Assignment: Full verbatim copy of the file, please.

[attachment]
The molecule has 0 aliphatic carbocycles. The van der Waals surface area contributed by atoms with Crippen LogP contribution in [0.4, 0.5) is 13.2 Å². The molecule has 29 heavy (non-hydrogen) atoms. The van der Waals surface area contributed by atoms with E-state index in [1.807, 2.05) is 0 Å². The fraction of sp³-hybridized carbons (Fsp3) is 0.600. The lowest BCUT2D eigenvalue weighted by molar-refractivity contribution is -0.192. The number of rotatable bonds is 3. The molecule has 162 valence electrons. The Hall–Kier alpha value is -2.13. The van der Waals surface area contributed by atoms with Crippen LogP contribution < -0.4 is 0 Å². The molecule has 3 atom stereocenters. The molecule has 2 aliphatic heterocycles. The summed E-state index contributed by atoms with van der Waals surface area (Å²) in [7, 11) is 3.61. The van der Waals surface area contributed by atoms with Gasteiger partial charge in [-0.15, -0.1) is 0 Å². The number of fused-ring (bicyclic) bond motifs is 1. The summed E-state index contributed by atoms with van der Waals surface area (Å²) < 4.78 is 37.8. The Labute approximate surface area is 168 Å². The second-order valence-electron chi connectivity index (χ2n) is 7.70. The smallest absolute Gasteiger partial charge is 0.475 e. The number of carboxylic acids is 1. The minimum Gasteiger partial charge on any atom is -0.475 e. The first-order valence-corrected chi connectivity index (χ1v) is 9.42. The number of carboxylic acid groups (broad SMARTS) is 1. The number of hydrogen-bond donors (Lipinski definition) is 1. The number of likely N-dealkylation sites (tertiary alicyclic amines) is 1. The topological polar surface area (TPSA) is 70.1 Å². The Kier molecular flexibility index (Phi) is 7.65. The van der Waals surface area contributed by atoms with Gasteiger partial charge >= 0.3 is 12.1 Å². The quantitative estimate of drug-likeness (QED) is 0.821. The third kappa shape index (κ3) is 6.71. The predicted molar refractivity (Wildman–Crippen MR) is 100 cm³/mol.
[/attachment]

The molecule has 0 aliphatic carbocycles. The van der Waals surface area contributed by atoms with Crippen LogP contribution in [0.4, 0.5) is 13.2 Å². The molecule has 29 heavy (non-hydrogen) atoms. The van der Waals surface area contributed by atoms with E-state index in [1.807, 2.05) is 0 Å². The fraction of sp³-hybridized carbons (Fsp3) is 0.600. The lowest BCUT2D eigenvalue weighted by molar-refractivity contribution is -0.192. The number of rotatable bonds is 3. The molecule has 162 valence electrons. The Hall–Kier alpha value is -2.13. The van der Waals surface area contributed by atoms with Crippen LogP contribution < -0.4 is 0 Å². The molecule has 3 atom stereocenters. The molecule has 2 aliphatic heterocycles. The summed E-state index contributed by atoms with van der Waals surface area (Å²) in [7, 11) is 3.61. The van der Waals surface area contributed by atoms with Gasteiger partial charge in [-0.15, -0.1) is 0 Å². The number of fused-ring (bicyclic) bond motifs is 1. The summed E-state index contributed by atoms with van der Waals surface area (Å²) < 4.78 is 37.8. The Labute approximate surface area is 168 Å². The second-order valence-electron chi connectivity index (χ2n) is 7.70. The smallest absolute Gasteiger partial charge is 0.475 e. The number of carboxylic acids is 1. The minimum Gasteiger partial charge on any atom is -0.475 e. The first-order valence-corrected chi connectivity index (χ1v) is 9.42. The number of carboxylic acid groups (broad SMARTS) is 1. The number of hydrogen-bond donors (Lipinski definition) is 1. The number of likely N-dealkylation sites (tertiary alicyclic amines) is 1. The topological polar surface area (TPSA) is 70.1 Å². The Kier molecular flexibility index (Phi) is 7.65. The van der Waals surface area contributed by atoms with Gasteiger partial charge >= 0.3 is 12.1 Å². The quantitative estimate of drug-likeness (QED) is 0.821. The third kappa shape index (κ3) is 6.71. The predicted molar refractivity (Wildman–Crippen MR) is 100 cm³/mol.